Panasonic’s SLR-style Micro Four Thirds camera follows on from where the Lumix G80 left off, but how does it differ? Michael Topham put it to the test
Panasonic Lumix G90: Viewfinder and screen
The specification of the G90’s electronic viewfinder hasn’t changed and it’s the same 2.36-million-dot OLED unit that was previously used on the G80. The display speed can be set to 60fps or 30fps and as EVF’s go, it’s a good example. It displays a huge amount of information, including electronic levels and a live histogram, albeit not at the same 3,680-million-dot resolution as the Lumix G9.
On bright sunny days, where reflections can play havoc with reviewing images on the rear screen, it’s convenient being able to hold the viewfinder up to your eye for a clearer view. Zooming into images to analyse sharpness revealed it takes a split second for images to render sharp, but this happens so quickly that it’s unlikely to frustrate or slow you down.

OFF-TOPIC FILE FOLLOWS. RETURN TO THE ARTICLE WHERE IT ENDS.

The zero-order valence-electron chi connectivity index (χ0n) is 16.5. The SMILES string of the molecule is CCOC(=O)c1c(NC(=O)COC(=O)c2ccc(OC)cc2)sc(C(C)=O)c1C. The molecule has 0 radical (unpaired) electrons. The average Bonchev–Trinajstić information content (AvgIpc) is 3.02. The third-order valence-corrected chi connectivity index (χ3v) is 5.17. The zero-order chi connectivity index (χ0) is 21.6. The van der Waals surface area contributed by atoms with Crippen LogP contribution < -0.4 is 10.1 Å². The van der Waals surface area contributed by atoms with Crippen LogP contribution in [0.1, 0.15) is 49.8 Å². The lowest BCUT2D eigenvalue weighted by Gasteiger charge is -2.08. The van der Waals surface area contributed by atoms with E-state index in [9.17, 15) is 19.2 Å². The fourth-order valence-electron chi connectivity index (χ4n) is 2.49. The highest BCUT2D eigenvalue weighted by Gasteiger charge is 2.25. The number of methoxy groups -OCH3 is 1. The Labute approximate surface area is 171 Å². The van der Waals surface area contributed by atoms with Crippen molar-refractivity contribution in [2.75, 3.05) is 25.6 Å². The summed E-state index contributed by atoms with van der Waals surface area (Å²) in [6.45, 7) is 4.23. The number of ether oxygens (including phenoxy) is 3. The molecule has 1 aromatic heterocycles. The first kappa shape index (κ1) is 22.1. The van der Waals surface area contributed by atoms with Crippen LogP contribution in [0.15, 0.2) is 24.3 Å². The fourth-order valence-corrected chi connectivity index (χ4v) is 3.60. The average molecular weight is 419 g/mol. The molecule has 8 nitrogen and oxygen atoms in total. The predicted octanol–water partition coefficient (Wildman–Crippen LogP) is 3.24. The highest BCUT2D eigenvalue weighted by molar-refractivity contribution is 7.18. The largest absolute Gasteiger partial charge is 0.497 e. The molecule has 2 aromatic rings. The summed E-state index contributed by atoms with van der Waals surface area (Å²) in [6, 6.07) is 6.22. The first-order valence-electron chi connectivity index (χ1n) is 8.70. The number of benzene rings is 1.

Below the EVF you’ll find a fully articulated 3in, 1,040k-dot touch screen in the 3:2 aspect ratio. Shoot in the native 4:3 aspect and the full width of the screen isn’t used, meaning you do get black strips down either side of the image. The responsiveness of the touch panel is superb and with the lightest of touches users can access the screen-based Fn buttons, creative modes, touch shutter and exposure compensation from the icons that line the right side.
The touchscreen is also great for precisely navigating through the menu, personalising the My Menu with frequently used settings and swiping through and inspecting shots in playback mode using the same kind of finger gestures you’d use on a smartphone. Spraying the screen with water to simulate raindrops didn’t affect the sensitivity or response in any way.
There were occasions on test when the screen feed suddenly disappeared, but this was due to the sensitive EVF eye sensor being triggered accidentally. To prevent screen interruptions users may wish to turn the LVF/MON Auto setting off using the Fn3/LVF button.